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What a Mess - the police state

On Wednesday, August 1, PIIAC presented their last quarterly monitoring
report (combined 1st-2nd quarters, 2001) to City Council. Three of us from
Copwatch were there to observe and comment.
Significant highlights included:
Distraction techniques:
(This is a police practice which has been alternately acknowledged and
denied over the last 5 years, in which officers use force to "distract"
suspects in order to "gain control.")
Citizen Advisor Bob Ueland charged that police use of the "distraction
technique" to justify hitting citizens in the head or other areas of the
body seemed like a way for them to "get a free punch in." Ueland was
roundly criticized for his language by Chief Kroeker, who as usual got
support from Mayor Katz.
Kroeker stated that since a "distraction" could be anything from verbal
cries to the firing of a weapon to break a house window, it could not be
narrowly defined. However, Commissioner Sten noted that officers seem to
be using the term "distraction technique" to justify using force when no
other justification exists. He requested written guidelines. Commissoner
Francesconi also asked the Chief for more information, which Kroeker
promised to put into his written response to Council.

Statistics:
Although the Oregonian noted that statistics show that no allegations of
misconduct were sustained so far in 2001, Chief Kroeker and new Internal
Affairs Captain Darrell Schenck claimed that many cases are sustained, but
just don't show up in the stats. !. Schenck, who took over IAD a month
ago, claims that 76 cases were sustained in 1999, which conflicts with the
stats the IAD published earlier this year showing only 10 cases sustained
that year.
Commissioner Francesconi urged the Bureau to report on case progression
and Early Warning System.
Mayor Katz agreed with our point that the IAD statistics are confusing as
presented, and also agreed that she'd like to see stats on discipline
included (though she did not direct the Bureau to do so). On the other
hand, she requested that PIIAC show a "rolling average" length of time for
resolved cases to show progress made by the 5 new sergeants at IAD. We
pointed out that if the average time were dropping since they began work
in October, the overall average could not have increased from 14 months to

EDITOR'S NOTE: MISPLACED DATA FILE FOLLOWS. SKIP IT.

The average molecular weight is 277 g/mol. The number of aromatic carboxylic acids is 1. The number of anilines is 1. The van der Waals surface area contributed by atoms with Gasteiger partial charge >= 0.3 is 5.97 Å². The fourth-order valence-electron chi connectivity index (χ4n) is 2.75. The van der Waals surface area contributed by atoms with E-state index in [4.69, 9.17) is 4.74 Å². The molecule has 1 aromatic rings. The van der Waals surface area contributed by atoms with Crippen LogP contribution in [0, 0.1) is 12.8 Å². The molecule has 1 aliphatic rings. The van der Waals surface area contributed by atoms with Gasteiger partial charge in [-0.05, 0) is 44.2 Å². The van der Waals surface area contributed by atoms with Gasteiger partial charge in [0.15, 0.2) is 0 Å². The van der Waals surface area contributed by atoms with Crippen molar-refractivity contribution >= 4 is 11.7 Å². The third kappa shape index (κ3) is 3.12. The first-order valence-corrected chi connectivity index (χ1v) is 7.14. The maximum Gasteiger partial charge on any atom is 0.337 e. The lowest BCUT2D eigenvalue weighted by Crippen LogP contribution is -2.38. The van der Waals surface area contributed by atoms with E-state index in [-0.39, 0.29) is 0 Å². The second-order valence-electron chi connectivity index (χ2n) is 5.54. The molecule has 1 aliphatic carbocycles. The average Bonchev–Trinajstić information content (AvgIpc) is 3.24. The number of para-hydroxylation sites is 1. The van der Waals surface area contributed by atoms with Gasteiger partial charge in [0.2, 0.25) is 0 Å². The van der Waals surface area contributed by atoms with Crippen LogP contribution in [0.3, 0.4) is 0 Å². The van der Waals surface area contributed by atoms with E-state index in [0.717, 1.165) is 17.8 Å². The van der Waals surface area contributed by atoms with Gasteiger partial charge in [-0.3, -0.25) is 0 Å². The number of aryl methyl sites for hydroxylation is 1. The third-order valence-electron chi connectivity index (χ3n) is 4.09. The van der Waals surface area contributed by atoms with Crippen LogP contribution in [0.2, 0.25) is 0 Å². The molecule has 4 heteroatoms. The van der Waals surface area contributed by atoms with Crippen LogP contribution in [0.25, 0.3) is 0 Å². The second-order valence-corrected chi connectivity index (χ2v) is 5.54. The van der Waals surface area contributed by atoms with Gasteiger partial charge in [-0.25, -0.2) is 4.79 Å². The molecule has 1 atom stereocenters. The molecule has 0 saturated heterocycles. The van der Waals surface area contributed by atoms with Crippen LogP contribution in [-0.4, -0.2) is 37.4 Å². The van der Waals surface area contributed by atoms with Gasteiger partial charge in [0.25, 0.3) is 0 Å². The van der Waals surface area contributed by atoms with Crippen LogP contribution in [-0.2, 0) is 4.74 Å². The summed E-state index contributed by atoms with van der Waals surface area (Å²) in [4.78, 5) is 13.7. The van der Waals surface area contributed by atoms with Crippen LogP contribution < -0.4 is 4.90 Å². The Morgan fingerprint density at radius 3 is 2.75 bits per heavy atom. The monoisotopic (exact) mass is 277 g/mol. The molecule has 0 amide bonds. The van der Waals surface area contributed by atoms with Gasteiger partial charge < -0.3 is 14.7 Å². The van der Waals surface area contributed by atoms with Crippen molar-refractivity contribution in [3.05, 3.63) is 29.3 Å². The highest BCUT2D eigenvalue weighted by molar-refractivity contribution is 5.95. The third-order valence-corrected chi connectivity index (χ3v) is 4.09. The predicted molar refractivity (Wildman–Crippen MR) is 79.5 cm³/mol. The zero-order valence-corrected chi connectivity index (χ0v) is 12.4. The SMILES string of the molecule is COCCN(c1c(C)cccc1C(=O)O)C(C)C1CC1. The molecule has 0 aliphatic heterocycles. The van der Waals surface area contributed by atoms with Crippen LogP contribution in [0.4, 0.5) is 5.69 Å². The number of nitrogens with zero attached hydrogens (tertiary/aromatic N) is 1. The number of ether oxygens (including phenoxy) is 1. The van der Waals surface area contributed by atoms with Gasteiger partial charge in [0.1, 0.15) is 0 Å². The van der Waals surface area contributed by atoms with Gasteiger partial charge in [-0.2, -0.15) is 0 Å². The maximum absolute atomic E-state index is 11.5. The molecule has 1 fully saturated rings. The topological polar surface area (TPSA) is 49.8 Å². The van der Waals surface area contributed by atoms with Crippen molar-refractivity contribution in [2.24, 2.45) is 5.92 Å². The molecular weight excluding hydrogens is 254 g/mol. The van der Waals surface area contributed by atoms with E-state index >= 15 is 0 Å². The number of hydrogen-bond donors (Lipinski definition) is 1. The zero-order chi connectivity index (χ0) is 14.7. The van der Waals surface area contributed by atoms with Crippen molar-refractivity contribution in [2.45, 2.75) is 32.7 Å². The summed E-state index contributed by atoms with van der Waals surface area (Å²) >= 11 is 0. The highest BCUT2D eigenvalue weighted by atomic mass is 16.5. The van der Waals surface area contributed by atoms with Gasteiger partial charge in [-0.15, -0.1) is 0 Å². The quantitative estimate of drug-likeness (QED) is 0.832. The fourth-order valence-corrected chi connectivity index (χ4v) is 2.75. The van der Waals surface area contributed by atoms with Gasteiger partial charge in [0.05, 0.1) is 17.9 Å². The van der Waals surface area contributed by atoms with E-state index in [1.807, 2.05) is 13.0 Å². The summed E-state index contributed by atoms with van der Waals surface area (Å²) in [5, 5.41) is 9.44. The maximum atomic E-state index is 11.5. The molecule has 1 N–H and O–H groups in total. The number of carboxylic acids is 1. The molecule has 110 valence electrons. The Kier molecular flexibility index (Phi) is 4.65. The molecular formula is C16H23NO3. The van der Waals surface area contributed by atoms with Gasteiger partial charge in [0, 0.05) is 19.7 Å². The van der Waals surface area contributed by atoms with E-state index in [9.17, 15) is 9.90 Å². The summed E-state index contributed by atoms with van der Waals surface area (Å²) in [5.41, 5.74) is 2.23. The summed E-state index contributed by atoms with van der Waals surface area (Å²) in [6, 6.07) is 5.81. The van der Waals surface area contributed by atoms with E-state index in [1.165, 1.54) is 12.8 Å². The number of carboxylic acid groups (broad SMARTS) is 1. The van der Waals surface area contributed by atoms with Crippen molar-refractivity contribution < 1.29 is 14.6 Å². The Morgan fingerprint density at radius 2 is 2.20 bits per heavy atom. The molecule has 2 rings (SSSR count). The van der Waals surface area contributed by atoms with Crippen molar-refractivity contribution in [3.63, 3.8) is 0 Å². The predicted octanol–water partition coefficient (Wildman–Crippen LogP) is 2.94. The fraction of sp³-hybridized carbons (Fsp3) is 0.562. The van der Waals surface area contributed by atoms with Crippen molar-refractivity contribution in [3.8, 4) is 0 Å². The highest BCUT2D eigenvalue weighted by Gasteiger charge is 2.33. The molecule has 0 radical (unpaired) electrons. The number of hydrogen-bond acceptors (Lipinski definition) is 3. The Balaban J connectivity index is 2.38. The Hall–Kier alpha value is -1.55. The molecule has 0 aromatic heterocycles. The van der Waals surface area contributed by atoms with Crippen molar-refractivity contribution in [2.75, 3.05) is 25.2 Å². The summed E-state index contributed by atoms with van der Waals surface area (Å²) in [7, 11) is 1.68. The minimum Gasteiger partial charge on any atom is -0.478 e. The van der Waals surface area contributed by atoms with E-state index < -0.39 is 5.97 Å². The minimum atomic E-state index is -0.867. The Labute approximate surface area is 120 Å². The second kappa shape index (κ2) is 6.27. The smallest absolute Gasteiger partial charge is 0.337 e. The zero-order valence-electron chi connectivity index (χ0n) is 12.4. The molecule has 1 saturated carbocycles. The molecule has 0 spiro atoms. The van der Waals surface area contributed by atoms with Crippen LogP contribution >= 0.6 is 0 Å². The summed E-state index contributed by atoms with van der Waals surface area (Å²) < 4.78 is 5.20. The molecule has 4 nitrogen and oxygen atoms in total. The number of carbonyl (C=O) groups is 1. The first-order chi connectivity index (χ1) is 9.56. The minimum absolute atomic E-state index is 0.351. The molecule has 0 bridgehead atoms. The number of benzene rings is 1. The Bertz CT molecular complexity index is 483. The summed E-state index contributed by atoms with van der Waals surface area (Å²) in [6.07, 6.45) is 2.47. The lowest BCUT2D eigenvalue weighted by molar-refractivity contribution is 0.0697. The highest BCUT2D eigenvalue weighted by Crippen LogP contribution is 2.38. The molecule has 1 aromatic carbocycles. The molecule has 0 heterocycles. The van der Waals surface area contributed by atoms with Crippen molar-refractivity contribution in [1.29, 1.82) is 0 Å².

15 months.

Kroeker's honeymoon not over:
Even though Kroeker (a) overturned a Council finding in one case, (b)
missed his 60-day deadline by two months on another case and (c) never
turned in a written reply to the last PIIAC report as required by
ordinance, he was let off without admonishment.
He claimed he will have a response to the new report by the end of the
month, which would include updates on "interpersonal communication"
training done in the wake of the Mejia shooting.
We made a point that Kroeker's lack of attention to PIIAC sends a message
to the Police Bureau and to the public that he does not take them
seriously.

He also fumbled through excuses for not having prepared remarks on this
report, although the Bureau apparently had a copy of it for three weeks.
He prefaced each one of his comments with, "Had we had the report earlier,
we would have been able to say..."
Kroeker also announced the upcoming publication of a manual containing
police General Orders which will be available for purchase and in the
public library. However, he did not address which other information the
police would make publicly available, nor did he address the fact that if
GOs get changed in the future, the manual will need to be reprinted in
full. The current GOs are bound in notebooks and individual pages can
easily be replaced.
Also, although this did not come up at Council, we wanted to point out
another contradiction. While Kroeker's half-hearted apology about his
anti-gay and other statements won him praise, School Board Member Derry
Jackson's very similar half-hearted apology about his anti-Semitic
statements have caused calls for his resignation. Both men apologized only
for the harm their words caused, not the words themselves. Logically
speaking, either Kroeker should go or Jackson should stay.

Final say questioned:
Based on our comments, Commissioner Sten asked for someone to show him the
language in the City Code so he could be sure that Council would have
final say on the disposition of cases in the future. Copwatch is working
on a reply.

Captain Smith not missed:
When Mayor Katz, with a smirk, asked the audience whether they wanted to
know what had happened to former IAD Captain Bret Smith, nobody replied.
There were some giggles and some shock at the Mayor's candid disdain for
Smith, then Chief Kroeker reported Smith had been transferred to be
Commander of North Precinct.

IPR Changeover:
Although the Director of the new "Independent Police Review Division"
(IPR) was supposed to be named by Monday, Auditor Gary Blackmer was still
at the helm to introduce the PIIAC report. Wednesday evening, the Citizen
Advisors of PIIAC began the process of selecting the 9 new board members
out of 48 applicants. Blackmer was reviewing files, too, as the de facto
Director of IPR until he hires someone. Perhaps he delayed naming a new
director so that he could help pick the board members prior to hiring the
new person in charge.
The Advisors briefly considered breaking into groups based on one
criterion apiece, which would have allowed two people to decide, for
instance, which applicants had conflicts of interest that would prevent
them from being on the board. After we objected that people who think it's
OK to have former cops on the board could then sway the whole tally, they
decided that all 7 PIIAC members present would read over all 48
applications. They will be meeting again next week, and presumably
tallying up their ratings to choose the a dozen or so finalists, who will
then be interviewed.